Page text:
My name is Troy Woods. I am twenty-one years old and live in Manitoba, Canada. Four and a half years ago, I had just begun my Grade Twelve year. Finally, my class was ready graduate and I could move on to bigger and better things in life. At the time, I was an active and healthy teenager – a guy who was carefree and had never experienced any major hardship in his life. I was on our student council executive, captain of our high school hockey team and was just settling in to enjoy my final year of secondary school. What I didn’t know at the time was that my life was about to be drastically changed.
Something felt off. I felt tired, even after a full night of sleep. I started to shorten my shifts in hockey. A school field trip left me exhausted and I sat down at every opportunity. A trip to our local walk-in clinic would surely confirm what my parents expected: I must have mononucleosis.
When the results of a routine blood test crossed the desk of my pediatrician, my parents were told to take me to the hospital. There, in the emergency ward of the Health Sciences Centre, Winnipeg, I was diagnosed with high risk, T-cell acute lymphoblastic leukemia, or A.L.L., a cancer of the blood cells, arising in my bone marrow. It is the most common form of childhood cancer, accounting for 30% of cancer cases and 80% of all leukemia diagnoses. My white blood cell count was ten times greater than normal and the emergency doctor told my dad that it would be necessary to ‘carpet-bomb’ me with a series of drugs to save my vital organs and my life. After two weeks of intense treatment and stabilization, I was discharged to then begin what would become a forty-month protocol to stay ahead of a cancer that is stunningly adept at recurrence.
My three-year and four-month therapy plan has included 166 trips to CancerCare Manitoba from our rural home, 3 hospital admissions, 26 spinal taps, 10 blood transfusions, 10 treatments of whole brain radiation and endless blood work. Along with my fellow cancer patients, I have become a reluctant expert in all things leukaemia.
Fast-forward to March of 2013 and the day I completed treatment. My oncologist told me that, at that time, there was a statistical twenty percent chance that I would relapse. If I survived the first year, that chance would drop to five percent. In March of 2014, we quietly marked that milestone. In another year, it drops to two percent, the same as anyone else.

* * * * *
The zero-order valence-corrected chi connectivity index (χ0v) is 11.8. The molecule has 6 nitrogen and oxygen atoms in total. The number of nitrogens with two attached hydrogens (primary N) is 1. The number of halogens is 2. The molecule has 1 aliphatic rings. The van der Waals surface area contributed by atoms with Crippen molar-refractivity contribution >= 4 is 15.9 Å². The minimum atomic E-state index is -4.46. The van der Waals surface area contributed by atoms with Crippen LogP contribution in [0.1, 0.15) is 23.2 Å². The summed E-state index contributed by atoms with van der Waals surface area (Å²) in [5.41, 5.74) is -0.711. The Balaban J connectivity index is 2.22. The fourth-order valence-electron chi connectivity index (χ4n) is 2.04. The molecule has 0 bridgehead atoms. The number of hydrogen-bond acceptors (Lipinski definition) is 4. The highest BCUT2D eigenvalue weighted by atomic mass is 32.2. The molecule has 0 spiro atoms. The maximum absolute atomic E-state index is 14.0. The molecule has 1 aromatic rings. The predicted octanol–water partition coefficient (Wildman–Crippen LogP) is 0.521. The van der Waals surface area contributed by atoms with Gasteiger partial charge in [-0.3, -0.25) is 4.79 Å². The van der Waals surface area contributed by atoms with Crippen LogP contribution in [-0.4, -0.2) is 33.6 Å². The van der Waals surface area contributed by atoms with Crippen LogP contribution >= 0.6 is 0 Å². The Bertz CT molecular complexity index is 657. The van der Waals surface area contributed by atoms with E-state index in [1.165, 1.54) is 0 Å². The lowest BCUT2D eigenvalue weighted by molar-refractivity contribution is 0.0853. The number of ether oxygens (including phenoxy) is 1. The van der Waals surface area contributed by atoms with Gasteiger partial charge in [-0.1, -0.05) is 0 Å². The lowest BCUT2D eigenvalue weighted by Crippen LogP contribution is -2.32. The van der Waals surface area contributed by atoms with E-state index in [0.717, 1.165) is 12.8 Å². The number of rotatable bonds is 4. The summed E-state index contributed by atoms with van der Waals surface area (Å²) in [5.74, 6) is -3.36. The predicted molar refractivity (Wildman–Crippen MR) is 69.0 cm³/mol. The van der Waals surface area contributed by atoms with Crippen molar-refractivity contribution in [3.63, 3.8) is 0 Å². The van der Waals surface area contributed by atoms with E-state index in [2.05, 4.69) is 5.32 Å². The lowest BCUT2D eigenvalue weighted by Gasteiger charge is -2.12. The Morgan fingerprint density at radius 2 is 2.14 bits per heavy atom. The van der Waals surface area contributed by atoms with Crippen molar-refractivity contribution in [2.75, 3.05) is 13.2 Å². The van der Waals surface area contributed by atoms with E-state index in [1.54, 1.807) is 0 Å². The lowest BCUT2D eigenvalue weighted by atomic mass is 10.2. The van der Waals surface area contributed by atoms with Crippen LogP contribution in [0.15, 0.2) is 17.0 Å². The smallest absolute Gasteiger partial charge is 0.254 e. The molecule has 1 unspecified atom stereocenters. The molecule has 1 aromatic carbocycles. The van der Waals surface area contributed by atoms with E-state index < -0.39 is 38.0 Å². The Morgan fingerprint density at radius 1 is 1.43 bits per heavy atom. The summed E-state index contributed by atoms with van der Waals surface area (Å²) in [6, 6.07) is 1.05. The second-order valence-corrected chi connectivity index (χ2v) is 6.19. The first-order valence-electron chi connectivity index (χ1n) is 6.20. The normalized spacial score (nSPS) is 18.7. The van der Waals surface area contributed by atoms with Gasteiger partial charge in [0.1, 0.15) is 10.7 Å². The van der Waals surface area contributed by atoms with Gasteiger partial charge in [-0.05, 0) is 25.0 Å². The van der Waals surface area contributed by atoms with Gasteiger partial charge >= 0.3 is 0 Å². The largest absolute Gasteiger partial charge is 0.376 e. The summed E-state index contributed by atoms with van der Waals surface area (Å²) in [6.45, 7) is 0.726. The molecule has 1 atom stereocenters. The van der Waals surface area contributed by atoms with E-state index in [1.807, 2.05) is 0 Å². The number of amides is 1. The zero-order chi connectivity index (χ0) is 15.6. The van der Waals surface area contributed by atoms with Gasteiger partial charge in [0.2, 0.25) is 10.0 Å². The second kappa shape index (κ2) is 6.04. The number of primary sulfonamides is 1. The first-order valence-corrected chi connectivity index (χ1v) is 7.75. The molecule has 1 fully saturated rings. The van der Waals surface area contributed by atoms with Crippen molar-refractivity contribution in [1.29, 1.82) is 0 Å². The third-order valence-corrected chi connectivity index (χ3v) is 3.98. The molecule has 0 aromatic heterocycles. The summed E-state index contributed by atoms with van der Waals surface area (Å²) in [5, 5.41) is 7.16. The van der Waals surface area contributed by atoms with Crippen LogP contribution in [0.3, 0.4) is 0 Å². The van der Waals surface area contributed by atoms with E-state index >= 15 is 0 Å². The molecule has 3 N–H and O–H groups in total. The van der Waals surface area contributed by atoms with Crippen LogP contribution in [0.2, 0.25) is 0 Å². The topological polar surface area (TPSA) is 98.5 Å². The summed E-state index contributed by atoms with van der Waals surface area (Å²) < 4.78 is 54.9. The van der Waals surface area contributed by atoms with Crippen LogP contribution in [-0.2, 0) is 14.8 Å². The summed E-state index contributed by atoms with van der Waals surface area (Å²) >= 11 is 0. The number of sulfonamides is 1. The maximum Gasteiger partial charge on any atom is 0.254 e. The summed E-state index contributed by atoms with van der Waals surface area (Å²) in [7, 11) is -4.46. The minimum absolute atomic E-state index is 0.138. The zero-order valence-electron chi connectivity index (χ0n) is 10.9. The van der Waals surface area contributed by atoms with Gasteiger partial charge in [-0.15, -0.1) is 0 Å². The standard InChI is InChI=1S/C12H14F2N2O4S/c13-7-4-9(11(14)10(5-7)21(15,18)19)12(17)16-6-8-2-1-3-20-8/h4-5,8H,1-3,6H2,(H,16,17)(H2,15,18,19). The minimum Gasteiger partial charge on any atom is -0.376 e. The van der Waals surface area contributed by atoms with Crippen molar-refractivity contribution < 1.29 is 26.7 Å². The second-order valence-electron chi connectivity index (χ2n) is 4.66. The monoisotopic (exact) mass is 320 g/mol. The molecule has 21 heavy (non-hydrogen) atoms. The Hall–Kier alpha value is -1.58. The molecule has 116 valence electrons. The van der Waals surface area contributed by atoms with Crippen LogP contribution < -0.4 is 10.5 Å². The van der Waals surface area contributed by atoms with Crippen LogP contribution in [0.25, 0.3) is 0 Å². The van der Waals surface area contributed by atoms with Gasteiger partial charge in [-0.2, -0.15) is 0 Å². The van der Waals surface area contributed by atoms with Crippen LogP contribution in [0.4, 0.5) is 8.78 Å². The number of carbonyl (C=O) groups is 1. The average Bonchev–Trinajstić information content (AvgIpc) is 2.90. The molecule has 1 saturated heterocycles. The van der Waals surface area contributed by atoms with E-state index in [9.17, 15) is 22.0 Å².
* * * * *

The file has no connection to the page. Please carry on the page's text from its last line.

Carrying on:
My family often considers how it is that I have survived a disease that was once uniformly fatal. How could anyone survive cancer of the blood? Blood goes everywhere in the body. Doctors watching leukemia cells under a microscope are astonished at the speed at which they duplicate, crowding out the healthy cells. And leukemia cells are brilliant at surviving chemotherapy, lying dormant and surviving to replicate. It would seem all but hopeless. Except, that researchers have been studying leukemia for almost seventy years. Through painstaking research, clinical trials, brave patients and financial support, an evidence-based plan has been devised to attack this disease on many fronts. Some drugs attack the leukemia cell directly while others surround and starve it. It is through research-based clinical trials that the rate of survival from an A.L.L. diagnosis is nearly 80%.
These discoveries are why the doctors knew exactly what to do with me when I showed up that night back in 2009. Research is what has allowed me to see my eighteenth birthday, Grade Twelve graduation, and next year, my university graduation with a degree in Commerce.
And I must mention the incredible support I received from family and community. It gave me courage to fight knowing that others were pulling for me. I believe that organizations such as “The Young & Brave Foundation” offer just such support.